Anyone who squeezes through a crowded farmers' market knows that now is prime time for locally grown produce. The summer's bounty — sweet corn, squash, eggplant, melons, peaches, berries, tomatoes — has arrived with the intensity of a thunderstorm. Everything looks inviting, even the okra (those green pods that when boiled become a dish some wouldn't touch with a 10-foot fork).
Nationally and locally, the number of farmers' markets has grown faster than a runaway zucchini vine. There are now at least 7,175 farmers' markets in the United States, according to the just-released 2011 directory compiled by the U.S. Department of Agriculture. This represents an increase of 17 percent from last year. We say "at least" because the USDA reports there are 77 such markets in Maryland, while the Maryland Department of Agriculture counts 137. Given the choice between the tallies, we will go with the local figure. (The USDA does not seem to know, for example, about the Wednesday afternoon market in the Mount Washington Whole Foods parking lot. But the Maryland website does.)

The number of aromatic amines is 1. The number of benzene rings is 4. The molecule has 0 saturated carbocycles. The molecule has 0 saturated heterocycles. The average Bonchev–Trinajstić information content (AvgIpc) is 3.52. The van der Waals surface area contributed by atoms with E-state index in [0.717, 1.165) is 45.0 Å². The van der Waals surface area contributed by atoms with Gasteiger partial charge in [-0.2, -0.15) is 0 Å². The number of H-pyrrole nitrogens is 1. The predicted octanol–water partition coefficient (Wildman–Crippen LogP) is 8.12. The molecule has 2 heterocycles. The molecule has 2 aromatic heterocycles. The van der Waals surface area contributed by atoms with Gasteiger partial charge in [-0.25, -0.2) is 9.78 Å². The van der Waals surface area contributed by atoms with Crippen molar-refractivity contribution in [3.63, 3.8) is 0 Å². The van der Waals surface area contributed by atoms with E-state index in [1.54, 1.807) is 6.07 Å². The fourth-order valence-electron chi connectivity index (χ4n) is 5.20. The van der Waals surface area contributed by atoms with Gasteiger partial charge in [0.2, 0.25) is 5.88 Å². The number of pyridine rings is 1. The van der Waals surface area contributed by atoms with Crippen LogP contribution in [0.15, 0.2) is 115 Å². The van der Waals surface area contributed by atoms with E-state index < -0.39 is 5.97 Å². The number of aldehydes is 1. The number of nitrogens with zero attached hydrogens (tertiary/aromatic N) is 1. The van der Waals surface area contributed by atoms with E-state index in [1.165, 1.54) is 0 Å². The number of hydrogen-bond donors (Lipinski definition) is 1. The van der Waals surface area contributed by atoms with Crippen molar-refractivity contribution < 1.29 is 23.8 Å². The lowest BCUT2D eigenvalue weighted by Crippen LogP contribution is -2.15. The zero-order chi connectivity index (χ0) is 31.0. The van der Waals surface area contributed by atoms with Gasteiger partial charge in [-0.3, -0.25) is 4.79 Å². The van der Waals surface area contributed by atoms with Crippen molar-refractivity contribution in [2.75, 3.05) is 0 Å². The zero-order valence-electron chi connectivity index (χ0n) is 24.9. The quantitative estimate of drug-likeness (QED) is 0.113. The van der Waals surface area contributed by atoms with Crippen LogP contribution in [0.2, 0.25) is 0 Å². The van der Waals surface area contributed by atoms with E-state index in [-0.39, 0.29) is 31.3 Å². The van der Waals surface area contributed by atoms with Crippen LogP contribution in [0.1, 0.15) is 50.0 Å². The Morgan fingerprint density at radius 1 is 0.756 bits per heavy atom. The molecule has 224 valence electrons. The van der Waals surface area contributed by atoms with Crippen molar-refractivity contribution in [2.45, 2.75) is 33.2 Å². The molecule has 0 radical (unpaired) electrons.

Beyond debating the numbers, there is little doubt that throughout America, more farmers are selling their products directly to consumers. Already well established in the far West and the Northeast sections of America (California leads the nations in farmers' markets with 729, followed by New York, with 520) the farmers' market concept has spread to other regions. Indiana saw 37 percent growth in farmers' markets last year, Michigan was up 30 percent, and the number of markets in Pennsylvania grew by 31 percent, according to the USDA.